I blame Steve Jobs.
The late Apple CEO and creative genius, who passed away on Oct. 5, left us with more than just a few gadgets we can’t seem to live without. He left us with his lasting advice, published and repeated and blogged about since his passing.
The most frequently cited quotes come from his commencement address at Stanford University in 2005, where he urged the graduates to “trust that the dots will somehow connect in your future,” that “your time is limited, so don’t waste it living someone else’s life,” to not “let the noise of others’ opinions drown out your own inner voice.”
Then he added, “And most important, have the courage to follow your heart and intuition. They somehow already know what you truly want to become. Everything else is secondary.”
I’ve talked to so many people — teachers, techies, at-home moms, even retirees — who say these words really affected them. They’re rethinking their careers, quitting their jobs (or thinking about it), deciding to follow their passions.
But that’s a dangerous thing.
Jobs was lucky. And he had a lot of capital, let’s be honest. He found what he wanted early in life — and he was smart and savvy enough to grasp it.
And his timing was impeccable.
But what he said really hit home to me. I know exactly what I love to do — write, eat, travel — and I seem to fill my days doing everything but. (Trust me, I know you may think I eat a lot. But I could certainly eat — and that means cooking and baking, too — more.)
And I definitely don’t write as much as I’d like to.
As I was pondering my life, I came across this very cool blog called CakeSpy, written by baker/illustrator/write Jessie Oleson (@cakespy).
The Seattle native graduated from college and started working as a designer at stationery companies. Then, in 2007, she wanted to do something different. “I sat down and I came up with this: ‘What I really love is writing, illustration, and cake. So, how can I put those together?'” she said in an interview with CHOW. “I started, based on requests, selling prints and postcards from artwork featured on the site, and that has become my bread and butter. After six months, I was able cut down to part time at my job, and after about nine months, I was able to quit entirely. Then a year ago, I took over a retail space. It’s a gift shop, focused on food-based art.”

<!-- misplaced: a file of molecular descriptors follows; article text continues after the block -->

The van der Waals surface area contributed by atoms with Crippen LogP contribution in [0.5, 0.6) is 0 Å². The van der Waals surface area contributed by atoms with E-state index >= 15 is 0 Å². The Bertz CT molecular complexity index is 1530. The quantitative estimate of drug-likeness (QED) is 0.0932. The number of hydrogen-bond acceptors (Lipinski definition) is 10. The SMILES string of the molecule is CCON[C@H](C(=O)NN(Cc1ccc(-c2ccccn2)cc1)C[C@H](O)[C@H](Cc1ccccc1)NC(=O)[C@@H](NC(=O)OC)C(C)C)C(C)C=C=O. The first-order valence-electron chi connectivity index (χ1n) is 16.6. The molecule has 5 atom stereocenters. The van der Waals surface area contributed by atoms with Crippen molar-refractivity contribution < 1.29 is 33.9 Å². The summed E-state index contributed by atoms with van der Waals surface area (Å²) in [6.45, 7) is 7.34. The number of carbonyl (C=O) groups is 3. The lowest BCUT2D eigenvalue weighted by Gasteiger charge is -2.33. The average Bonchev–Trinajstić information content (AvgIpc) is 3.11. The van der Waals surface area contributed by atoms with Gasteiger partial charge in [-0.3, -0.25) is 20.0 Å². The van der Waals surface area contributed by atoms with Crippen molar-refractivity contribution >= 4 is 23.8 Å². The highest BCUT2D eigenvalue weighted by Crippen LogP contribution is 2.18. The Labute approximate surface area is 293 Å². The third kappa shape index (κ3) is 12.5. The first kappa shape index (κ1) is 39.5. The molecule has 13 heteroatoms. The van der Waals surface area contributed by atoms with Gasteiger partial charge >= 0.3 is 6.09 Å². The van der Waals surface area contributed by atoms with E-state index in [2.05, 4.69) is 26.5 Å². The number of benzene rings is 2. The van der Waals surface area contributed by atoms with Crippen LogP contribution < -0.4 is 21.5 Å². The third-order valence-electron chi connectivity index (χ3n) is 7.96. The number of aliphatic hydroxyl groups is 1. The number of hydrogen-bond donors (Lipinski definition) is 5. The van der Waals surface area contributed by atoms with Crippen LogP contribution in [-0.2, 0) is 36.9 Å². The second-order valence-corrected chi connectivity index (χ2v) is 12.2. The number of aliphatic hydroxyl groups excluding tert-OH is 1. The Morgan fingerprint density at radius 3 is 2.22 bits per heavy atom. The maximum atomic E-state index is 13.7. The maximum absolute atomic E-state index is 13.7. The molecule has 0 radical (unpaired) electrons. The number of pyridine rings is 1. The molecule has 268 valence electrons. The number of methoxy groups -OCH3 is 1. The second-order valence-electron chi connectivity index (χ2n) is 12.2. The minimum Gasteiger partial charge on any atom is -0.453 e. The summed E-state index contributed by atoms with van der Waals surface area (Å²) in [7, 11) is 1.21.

Doesn’t that sound so appealing?
All she did was make a list of the things she likes to do — and she’s doing it.
I want her life.
So what’s stopping us? Why are we so gripped with fear of following our passions that we stay stuck in dead-end jobs, hating our lives and counting the days until retirement? I mean, if Jessie can do it, why can’t we?
I’ve certainly been more productive since his passing… one of the other things that was obviously characteristic of him, is that he didn’t waste his time… particularly in his last few years.
You know I was watching ESPN today between football games on the networks, and they were showing the 2011 Women’s Billiards US Open tourney. Who else was playing but the most famous women’s billiard player of all, Jeanette “The Black Widow” Lee. Fittingly with your posting today, her career choice of almost 20 years now was derived from her choosing to do what she loved to do, shoot pool, vs. what she was expected and schooled to do by her parents.
Another example of doing what you love to do!
…and you just knoooooow shooting pool didn’t make her “Tiger Mom” happy, LOL!
Writing, eating, and traveling. Sort of a merger of Anthony Bourdain and Paul Theroux. But you did forget the surfing part somewhere in all of this. But frankly I think it has more to do with something you have been thinking about a lot lately and it has nothing to do with Steve Jobs. Steve is your convenient excuse to break free from everything and pursue your passions. I suspect someone close to you did that already and it really accelerated this deep deeded desire on your part.
Growing up in some families you are taught to follow the narrative. Good education, good job, live life safely and retire nicely. Sooner or later you will wake up and say F this… I need more. Some wake up earlier than others. Apparently you are waking up now. When you grow up handed a plan the dear is what if I deviate from the plan and fail, I might have bad credit, lose my car, have my house foreclosed on. All real fears. The fear of ridicule for not following the program is the biggest, bigger than anything. Homelessness is a fear. But in reality most of our parents would be there to catch us, even thought they say they aren’t.